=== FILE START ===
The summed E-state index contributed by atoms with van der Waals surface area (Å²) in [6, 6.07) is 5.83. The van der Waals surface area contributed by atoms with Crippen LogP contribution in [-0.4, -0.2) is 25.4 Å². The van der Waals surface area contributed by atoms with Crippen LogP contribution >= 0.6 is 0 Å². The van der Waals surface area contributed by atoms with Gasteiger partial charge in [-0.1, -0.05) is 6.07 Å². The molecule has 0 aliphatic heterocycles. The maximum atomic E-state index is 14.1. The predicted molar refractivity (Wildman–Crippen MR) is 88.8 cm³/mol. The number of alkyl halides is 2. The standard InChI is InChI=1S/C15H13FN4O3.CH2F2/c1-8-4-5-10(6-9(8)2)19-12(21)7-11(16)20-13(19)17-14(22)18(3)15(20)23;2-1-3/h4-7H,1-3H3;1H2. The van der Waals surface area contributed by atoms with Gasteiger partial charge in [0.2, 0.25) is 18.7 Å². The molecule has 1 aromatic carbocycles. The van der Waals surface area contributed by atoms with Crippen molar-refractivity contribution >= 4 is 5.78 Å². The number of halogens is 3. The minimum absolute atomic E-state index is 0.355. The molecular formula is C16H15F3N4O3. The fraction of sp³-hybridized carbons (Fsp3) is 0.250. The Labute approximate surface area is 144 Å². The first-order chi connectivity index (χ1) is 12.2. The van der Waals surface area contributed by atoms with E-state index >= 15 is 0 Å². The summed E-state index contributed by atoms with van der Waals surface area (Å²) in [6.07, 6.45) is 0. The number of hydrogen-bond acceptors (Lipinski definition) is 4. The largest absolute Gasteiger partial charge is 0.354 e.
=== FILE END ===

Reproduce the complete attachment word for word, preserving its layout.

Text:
The summed E-state index contributed by atoms with van der Waals surface area (Å²) in [6, 6.07) is 5.83. The van der Waals surface area contributed by atoms with Crippen LogP contribution in [-0.4, -0.2) is 25.4 Å². The van der Waals surface area contributed by atoms with Crippen LogP contribution >= 0.6 is 0 Å². The van der Waals surface area contributed by atoms with Gasteiger partial charge in [-0.1, -0.05) is 6.07 Å². The molecule has 0 aliphatic heterocycles. The maximum atomic E-state index is 14.1. The predicted molar refractivity (Wildman–Crippen MR) is 88.8 cm³/mol. The number of alkyl halides is 2. The standard InChI is InChI=1S/C15H13FN4O3.CH2F2/c1-8-4-5-10(6-9(8)2)19-12(21)7-11(16)20-13(19)17-14(22)18(3)15(20)23;2-1-3/h4-7H,1-3H3;1H2. The van der Waals surface area contributed by atoms with Gasteiger partial charge in [0.2, 0.25) is 18.7 Å². The molecule has 1 aromatic carbocycles. The van der Waals surface area contributed by atoms with Crippen molar-refractivity contribution >= 4 is 5.78 Å². The number of halogens is 3. The minimum absolute atomic E-state index is 0.355. The molecular formula is C16H15F3N4O3. The fraction of sp³-hybridized carbons (Fsp3) is 0.250. The Labute approximate surface area is 144 Å². The first-order chi connectivity index (χ1) is 12.2. The van der Waals surface area contributed by atoms with E-state index >= 15 is 0 Å². The summed E-state index contributed by atoms with van der Waals surface area (Å²) in [6.07, 6.45) is 0. The number of hydrogen-bond acceptors (Lipinski definition) is 4. The largest absolute Gasteiger partial charge is 0.354 e.